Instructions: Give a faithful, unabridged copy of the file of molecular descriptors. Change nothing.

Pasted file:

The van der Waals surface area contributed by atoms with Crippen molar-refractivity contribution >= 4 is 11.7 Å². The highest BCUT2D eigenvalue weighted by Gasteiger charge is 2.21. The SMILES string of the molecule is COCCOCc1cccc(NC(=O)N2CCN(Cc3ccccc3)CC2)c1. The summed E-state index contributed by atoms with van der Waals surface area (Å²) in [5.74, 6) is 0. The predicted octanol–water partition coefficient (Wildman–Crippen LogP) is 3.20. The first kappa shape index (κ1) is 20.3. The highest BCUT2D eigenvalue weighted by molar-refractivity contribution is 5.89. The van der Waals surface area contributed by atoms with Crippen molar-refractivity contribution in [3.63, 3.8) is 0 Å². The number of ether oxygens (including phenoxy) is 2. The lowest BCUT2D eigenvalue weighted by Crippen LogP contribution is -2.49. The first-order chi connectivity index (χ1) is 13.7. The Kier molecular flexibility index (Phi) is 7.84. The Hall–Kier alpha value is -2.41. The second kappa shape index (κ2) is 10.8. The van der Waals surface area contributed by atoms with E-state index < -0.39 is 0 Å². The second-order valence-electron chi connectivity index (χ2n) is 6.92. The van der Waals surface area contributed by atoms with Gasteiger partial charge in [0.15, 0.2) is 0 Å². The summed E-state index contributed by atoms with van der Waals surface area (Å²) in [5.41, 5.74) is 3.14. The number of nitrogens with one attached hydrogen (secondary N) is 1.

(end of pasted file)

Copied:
The van der Waals surface area contributed by atoms with Crippen molar-refractivity contribution >= 4 is 11.7 Å². The highest BCUT2D eigenvalue weighted by Gasteiger charge is 2.21. The SMILES string of the molecule is COCCOCc1cccc(NC(=O)N2CCN(Cc3ccccc3)CC2)c1. The summed E-state index contributed by atoms with van der Waals surface area (Å²) in [5.74, 6) is 0. The predicted octanol–water partition coefficient (Wildman–Crippen LogP) is 3.20. The first kappa shape index (κ1) is 20.3. The highest BCUT2D eigenvalue weighted by molar-refractivity contribution is 5.89. The van der Waals surface area contributed by atoms with Crippen molar-refractivity contribution in [3.63, 3.8) is 0 Å². The number of ether oxygens (including phenoxy) is 2. The lowest BCUT2D eigenvalue weighted by Crippen LogP contribution is -2.49. The first-order chi connectivity index (χ1) is 13.7. The Kier molecular flexibility index (Phi) is 7.84. The Hall–Kier alpha value is -2.41. The second kappa shape index (κ2) is 10.8. The van der Waals surface area contributed by atoms with E-state index < -0.39 is 0 Å². The second-order valence-electron chi connectivity index (χ2n) is 6.92. The van der Waals surface area contributed by atoms with Gasteiger partial charge in [0.15, 0.2) is 0 Å². The summed E-state index contributed by atoms with van der Waals surface area (Å²) in [5.41, 5.74) is 3.14. The number of nitrogens with one attached hydrogen (secondary N) is 1.